Murray Bookchin – The Real Roots of Traditional Libertarianism
Murray Bookchin – The Real Roots of Traditional Libertarianism
Murray Bookchin ( 1:05 ): “In fact, the word ‘libertarian’ was invented literally by Élisée Reclus in the 1890s when the word ‘anarchist’ became illegal in France because of terrorist activities.”
«In Déjacque, on the other hand, we meet the true ancestor of the theorists of propaganda by deed, and of the ascetic assassins of the 1890’s. But we meet also a man to whom the paradox of a natural order arising out of disorder was as provocative as it had been for Proudhon. Like Proudhon, Déjacque was a manual worker — an upholsterer — and like him he had an original mind, a natural power of writing, and a considerable self-taught erudition. He called himself a “social poet,” and published two volumes of heavily didactic verse — Lazaréennes and Les Pyrénées Nivelées. In New York, from 1858 to 1861, he edited an anarchist paper entitled Le Libertaire, Journal du Mouvement Social,* in whose pages he printed as a serial his vision of the anarchist Utopia, entitled L’Humanisphére. And he expounded his “war on civilization by criminal means” in a treatise entitled La Question Révolutionnaire, which was written in 1852 among the peaceful gardeners of Jersey and read to a unanimously disapproving audience at the Society of the Universal Republic in New York before eventually being published in that city during 1854.
*Sébastien Faure, who founded Le Libertaire in 1895, is often credited with having invented the word libertarian as a convenient synonym for anarchist. However, Déjacque’s use of the word as early as 1858 suggests that it may have had a long currency before Faure adopted it.»
Murray Bookchin ( 1:36 ): “So he invented the word ‘libertarian’, and since it has been expropriated, or appropriated if you like, by the right-wing. We have to reclaim that word again because it has much richer history and much richer meaning.”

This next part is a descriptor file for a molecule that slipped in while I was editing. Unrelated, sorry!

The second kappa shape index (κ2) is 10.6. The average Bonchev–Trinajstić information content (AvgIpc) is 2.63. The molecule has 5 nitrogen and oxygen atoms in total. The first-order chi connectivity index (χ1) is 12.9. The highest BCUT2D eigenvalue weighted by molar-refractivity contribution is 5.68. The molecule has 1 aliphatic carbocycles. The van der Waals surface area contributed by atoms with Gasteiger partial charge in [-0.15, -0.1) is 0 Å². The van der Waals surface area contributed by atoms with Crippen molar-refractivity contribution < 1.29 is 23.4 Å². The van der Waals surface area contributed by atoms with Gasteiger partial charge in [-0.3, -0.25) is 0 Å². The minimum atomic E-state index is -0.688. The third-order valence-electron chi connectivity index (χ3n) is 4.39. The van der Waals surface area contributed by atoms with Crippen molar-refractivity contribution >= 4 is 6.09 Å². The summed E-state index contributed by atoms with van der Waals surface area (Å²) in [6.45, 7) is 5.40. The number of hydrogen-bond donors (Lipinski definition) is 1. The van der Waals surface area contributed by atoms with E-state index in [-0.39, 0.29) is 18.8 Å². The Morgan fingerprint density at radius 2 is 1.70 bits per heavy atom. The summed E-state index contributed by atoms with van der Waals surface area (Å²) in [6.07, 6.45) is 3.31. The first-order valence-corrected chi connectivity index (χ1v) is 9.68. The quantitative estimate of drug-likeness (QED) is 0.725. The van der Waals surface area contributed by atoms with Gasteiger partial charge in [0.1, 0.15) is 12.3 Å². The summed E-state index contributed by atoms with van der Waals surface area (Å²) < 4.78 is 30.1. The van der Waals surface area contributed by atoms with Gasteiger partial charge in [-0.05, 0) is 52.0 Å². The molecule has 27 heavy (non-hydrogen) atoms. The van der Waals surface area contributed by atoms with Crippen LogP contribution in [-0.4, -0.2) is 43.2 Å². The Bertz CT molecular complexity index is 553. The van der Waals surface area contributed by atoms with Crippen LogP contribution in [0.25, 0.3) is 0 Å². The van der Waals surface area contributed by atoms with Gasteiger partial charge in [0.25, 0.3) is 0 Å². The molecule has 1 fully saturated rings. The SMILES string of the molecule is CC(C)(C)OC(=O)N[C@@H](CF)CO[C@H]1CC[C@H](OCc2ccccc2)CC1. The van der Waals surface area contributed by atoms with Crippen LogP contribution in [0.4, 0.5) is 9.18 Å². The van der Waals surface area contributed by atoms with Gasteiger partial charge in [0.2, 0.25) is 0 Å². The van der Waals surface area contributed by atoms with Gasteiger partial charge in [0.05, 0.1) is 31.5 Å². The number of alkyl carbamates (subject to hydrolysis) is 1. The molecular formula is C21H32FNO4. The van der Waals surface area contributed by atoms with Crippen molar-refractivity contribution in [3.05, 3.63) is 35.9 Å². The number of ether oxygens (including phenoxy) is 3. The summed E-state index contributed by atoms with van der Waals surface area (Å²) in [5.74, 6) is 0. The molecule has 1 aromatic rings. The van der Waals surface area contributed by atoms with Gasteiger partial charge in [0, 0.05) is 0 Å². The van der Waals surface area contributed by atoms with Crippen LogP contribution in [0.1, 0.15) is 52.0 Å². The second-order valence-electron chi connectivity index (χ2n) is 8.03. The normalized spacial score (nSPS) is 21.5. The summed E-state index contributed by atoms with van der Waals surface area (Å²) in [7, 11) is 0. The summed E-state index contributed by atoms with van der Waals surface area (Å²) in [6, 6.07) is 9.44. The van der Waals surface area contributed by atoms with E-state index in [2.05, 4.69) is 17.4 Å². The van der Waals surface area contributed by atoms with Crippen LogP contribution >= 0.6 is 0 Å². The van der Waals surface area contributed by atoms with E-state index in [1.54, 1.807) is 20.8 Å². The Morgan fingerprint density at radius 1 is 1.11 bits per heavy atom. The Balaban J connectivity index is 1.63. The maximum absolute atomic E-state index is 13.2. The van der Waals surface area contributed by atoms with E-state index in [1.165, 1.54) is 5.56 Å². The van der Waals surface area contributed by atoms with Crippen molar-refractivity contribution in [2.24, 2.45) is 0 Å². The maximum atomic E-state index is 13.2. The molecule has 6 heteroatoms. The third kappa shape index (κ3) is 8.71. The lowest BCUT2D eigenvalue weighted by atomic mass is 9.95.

«The first anarchist journal to use the term “libertarian” was La Libertaire, Journal du Mouvement Social. Somewhat ironically, given recent developments in America, it was published in New York between 1858 and 1861 by French communist-anarchist Joseph Déjacque. The next recorded use of the term was in Europe, when “libertarian communism” was used at a French regional anarchist Congress at Le Havre (16–22 November, 1880). January the following year saw a French manifesto issued on “Libertarian or Anarchist Communism.” Finally, 1895 saw leading anarchists Sébastien Faure and Louise Michel publish La Libertaire in France. [Max Nettlau, A Short History of Anarchism, pp. 75–6, p. 145 and p. 162]
It should be noted that Nettlau’s history was first written in 1932 and revised in 1934. George Woodcock, in his history of anarchism, reported the same facts as regards Déjacque and Faure [Anarchism: A History of libertarian ideas and movements, p. 233] Significantly, Woodcock’s account was written in 1962 and makes no mention of right-wing use of the term “libertarian.” More recently, Robert Graham states that Déjacque’s act made “him the first person to use the word ‘libertarian’ as synonymous with ‘anarchist’” while Faure and Michel were “popularising the use of the word ‘libertarian’ as a synonym for ‘anarchist.’” [Robert Graham (Ed.), Anarchism: A Documentary History of Libertarian Ideas, p. 60 and p. 231]
Which means, incidentally, that Louise Michel is linked with anarchists both using the term “libertarian” to describe our ideas and with the black flag becoming our symbol. Faure subsequently wrote an article entitled “Libertarian Communism” in 1903.
Actually, Benjamin Tucker was already using the word ‘libertarian’ much earlier, in 1887: